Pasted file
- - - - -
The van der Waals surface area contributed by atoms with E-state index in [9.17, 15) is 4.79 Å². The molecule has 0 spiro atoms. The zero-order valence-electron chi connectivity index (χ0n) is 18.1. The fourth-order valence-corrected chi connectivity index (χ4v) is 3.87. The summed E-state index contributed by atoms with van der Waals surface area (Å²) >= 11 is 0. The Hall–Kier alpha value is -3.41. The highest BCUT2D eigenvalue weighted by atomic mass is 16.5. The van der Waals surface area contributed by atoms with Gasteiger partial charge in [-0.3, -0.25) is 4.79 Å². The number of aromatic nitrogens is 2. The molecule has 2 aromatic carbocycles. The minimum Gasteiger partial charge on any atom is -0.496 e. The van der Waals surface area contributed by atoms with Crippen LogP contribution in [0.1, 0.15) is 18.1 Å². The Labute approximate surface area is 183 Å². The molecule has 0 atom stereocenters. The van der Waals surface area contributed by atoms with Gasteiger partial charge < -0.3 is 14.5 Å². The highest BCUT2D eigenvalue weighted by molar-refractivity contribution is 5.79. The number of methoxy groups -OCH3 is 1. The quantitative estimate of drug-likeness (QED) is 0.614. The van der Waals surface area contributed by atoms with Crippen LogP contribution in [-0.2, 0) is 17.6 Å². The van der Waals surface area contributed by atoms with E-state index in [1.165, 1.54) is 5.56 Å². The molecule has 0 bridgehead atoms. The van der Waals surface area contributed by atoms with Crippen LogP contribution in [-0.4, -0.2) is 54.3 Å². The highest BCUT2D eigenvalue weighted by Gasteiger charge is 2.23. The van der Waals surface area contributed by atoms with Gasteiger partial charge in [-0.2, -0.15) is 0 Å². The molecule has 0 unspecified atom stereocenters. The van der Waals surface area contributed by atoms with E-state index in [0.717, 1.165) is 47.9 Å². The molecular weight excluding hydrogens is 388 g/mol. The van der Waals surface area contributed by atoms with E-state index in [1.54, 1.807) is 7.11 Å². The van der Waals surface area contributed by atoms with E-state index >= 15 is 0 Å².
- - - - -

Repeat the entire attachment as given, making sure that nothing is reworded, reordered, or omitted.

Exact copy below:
The van der Waals surface area contributed by atoms with E-state index in [9.17, 15) is 4.79 Å². The molecule has 0 spiro atoms. The zero-order valence-electron chi connectivity index (χ0n) is 18.1. The fourth-order valence-corrected chi connectivity index (χ4v) is 3.87. The summed E-state index contributed by atoms with van der Waals surface area (Å²) >= 11 is 0. The Hall–Kier alpha value is -3.41. The highest BCUT2D eigenvalue weighted by atomic mass is 16.5. The van der Waals surface area contributed by atoms with Gasteiger partial charge in [-0.3, -0.25) is 4.79 Å². The number of aromatic nitrogens is 2. The molecule has 2 aromatic carbocycles. The minimum Gasteiger partial charge on any atom is -0.496 e. The van der Waals surface area contributed by atoms with Crippen LogP contribution in [0.1, 0.15) is 18.1 Å². The Labute approximate surface area is 183 Å². The molecule has 0 atom stereocenters. The van der Waals surface area contributed by atoms with Gasteiger partial charge < -0.3 is 14.5 Å². The highest BCUT2D eigenvalue weighted by molar-refractivity contribution is 5.79. The number of methoxy groups -OCH3 is 1. The quantitative estimate of drug-likeness (QED) is 0.614. The van der Waals surface area contributed by atoms with Crippen LogP contribution in [-0.2, 0) is 17.6 Å². The van der Waals surface area contributed by atoms with E-state index in [1.165, 1.54) is 5.56 Å². The molecule has 0 bridgehead atoms. The van der Waals surface area contributed by atoms with Crippen LogP contribution in [-0.4, -0.2) is 54.3 Å². The highest BCUT2D eigenvalue weighted by Gasteiger charge is 2.23. The van der Waals surface area contributed by atoms with Gasteiger partial charge in [-0.2, -0.15) is 0 Å². The molecule has 0 unspecified atom stereocenters. The van der Waals surface area contributed by atoms with E-state index in [0.717, 1.165) is 47.9 Å². The molecular weight excluding hydrogens is 388 g/mol. The van der Waals surface area contributed by atoms with E-state index in [1.54, 1.807) is 7.11 Å². The van der Waals surface area contributed by atoms with E-state index >= 15 is 0 Å².